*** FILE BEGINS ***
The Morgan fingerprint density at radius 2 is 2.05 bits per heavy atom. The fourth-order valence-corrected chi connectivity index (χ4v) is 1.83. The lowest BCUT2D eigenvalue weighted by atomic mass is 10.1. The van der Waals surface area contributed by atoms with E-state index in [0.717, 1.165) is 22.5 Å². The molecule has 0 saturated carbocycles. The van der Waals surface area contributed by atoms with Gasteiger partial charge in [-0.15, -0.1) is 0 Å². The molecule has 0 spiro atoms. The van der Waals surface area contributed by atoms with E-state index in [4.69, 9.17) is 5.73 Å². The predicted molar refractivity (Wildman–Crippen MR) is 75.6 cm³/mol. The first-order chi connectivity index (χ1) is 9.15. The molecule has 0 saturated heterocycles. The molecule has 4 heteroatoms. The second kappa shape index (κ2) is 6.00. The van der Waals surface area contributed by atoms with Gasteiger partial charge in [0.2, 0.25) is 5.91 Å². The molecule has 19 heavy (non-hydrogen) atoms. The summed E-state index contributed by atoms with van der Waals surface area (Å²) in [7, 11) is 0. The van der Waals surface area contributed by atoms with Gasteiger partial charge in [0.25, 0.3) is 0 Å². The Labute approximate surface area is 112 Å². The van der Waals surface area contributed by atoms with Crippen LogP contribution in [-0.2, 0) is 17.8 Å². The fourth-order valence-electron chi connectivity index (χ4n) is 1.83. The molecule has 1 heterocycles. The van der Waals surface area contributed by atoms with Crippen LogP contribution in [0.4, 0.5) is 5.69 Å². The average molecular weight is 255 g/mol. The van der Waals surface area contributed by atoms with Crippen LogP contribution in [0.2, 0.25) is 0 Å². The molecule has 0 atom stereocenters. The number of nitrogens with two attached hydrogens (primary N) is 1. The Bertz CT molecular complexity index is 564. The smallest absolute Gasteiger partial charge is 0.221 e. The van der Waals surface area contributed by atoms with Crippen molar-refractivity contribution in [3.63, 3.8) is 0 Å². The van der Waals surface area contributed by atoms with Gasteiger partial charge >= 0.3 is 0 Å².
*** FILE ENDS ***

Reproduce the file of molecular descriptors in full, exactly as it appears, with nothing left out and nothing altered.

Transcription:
The Morgan fingerprint density at radius 2 is 2.05 bits per heavy atom. The fourth-order valence-corrected chi connectivity index (χ4v) is 1.83. The lowest BCUT2D eigenvalue weighted by atomic mass is 10.1. The van der Waals surface area contributed by atoms with E-state index in [0.717, 1.165) is 22.5 Å². The molecule has 0 saturated carbocycles. The van der Waals surface area contributed by atoms with Gasteiger partial charge in [-0.15, -0.1) is 0 Å². The molecule has 0 spiro atoms. The van der Waals surface area contributed by atoms with E-state index in [4.69, 9.17) is 5.73 Å². The predicted molar refractivity (Wildman–Crippen MR) is 75.6 cm³/mol. The first-order chi connectivity index (χ1) is 9.15. The molecule has 0 saturated heterocycles. The molecule has 4 heteroatoms. The second kappa shape index (κ2) is 6.00. The van der Waals surface area contributed by atoms with Gasteiger partial charge in [0.2, 0.25) is 5.91 Å². The molecule has 19 heavy (non-hydrogen) atoms. The summed E-state index contributed by atoms with van der Waals surface area (Å²) in [7, 11) is 0. The van der Waals surface area contributed by atoms with Gasteiger partial charge in [0.25, 0.3) is 0 Å². The Labute approximate surface area is 112 Å². The van der Waals surface area contributed by atoms with Crippen LogP contribution in [-0.2, 0) is 17.8 Å². The fourth-order valence-electron chi connectivity index (χ4n) is 1.83. The molecule has 1 heterocycles. The van der Waals surface area contributed by atoms with Crippen LogP contribution in [0.4, 0.5) is 5.69 Å². The average molecular weight is 255 g/mol. The van der Waals surface area contributed by atoms with Crippen LogP contribution in [0.2, 0.25) is 0 Å². The molecule has 0 atom stereocenters. The number of nitrogens with two attached hydrogens (primary N) is 1. The Bertz CT molecular complexity index is 564. The smallest absolute Gasteiger partial charge is 0.221 e. The van der Waals surface area contributed by atoms with Crippen molar-refractivity contribution in [3.63, 3.8) is 0 Å². The van der Waals surface area contributed by atoms with Gasteiger partial charge >= 0.3 is 0 Å².